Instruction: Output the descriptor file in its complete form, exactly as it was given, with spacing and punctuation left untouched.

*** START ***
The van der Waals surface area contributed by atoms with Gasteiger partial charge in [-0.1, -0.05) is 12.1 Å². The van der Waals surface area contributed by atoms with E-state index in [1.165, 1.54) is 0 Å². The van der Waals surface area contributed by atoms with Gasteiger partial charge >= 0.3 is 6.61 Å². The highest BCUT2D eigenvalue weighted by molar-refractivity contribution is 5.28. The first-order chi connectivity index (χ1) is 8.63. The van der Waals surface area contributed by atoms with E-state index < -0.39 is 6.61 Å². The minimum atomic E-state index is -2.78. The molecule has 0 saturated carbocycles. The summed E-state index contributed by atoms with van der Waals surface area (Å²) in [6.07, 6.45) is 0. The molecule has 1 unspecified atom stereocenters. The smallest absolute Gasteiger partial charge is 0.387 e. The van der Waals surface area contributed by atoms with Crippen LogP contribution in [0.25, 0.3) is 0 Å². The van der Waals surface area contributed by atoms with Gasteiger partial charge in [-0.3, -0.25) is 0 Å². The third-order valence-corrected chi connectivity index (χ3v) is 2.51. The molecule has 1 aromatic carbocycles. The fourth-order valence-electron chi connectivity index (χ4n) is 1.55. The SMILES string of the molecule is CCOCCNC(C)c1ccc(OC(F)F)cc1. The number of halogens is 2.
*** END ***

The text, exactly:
The van der Waals surface area contributed by atoms with Gasteiger partial charge in [-0.1, -0.05) is 12.1 Å². The van der Waals surface area contributed by atoms with E-state index in [1.165, 1.54) is 0 Å². The van der Waals surface area contributed by atoms with Gasteiger partial charge >= 0.3 is 6.61 Å². The highest BCUT2D eigenvalue weighted by molar-refractivity contribution is 5.28. The first-order chi connectivity index (χ1) is 8.63. The van der Waals surface area contributed by atoms with E-state index < -0.39 is 6.61 Å². The minimum atomic E-state index is -2.78. The molecule has 0 saturated carbocycles. The summed E-state index contributed by atoms with van der Waals surface area (Å²) in [6.07, 6.45) is 0. The molecule has 1 unspecified atom stereocenters. The smallest absolute Gasteiger partial charge is 0.387 e. The van der Waals surface area contributed by atoms with Crippen LogP contribution in [0.25, 0.3) is 0 Å². The van der Waals surface area contributed by atoms with Gasteiger partial charge in [-0.3, -0.25) is 0 Å². The third-order valence-corrected chi connectivity index (χ3v) is 2.51. The molecule has 1 aromatic carbocycles. The fourth-order valence-electron chi connectivity index (χ4n) is 1.55. The SMILES string of the molecule is CCOCCNC(C)c1ccc(OC(F)F)cc1. The number of halogens is 2.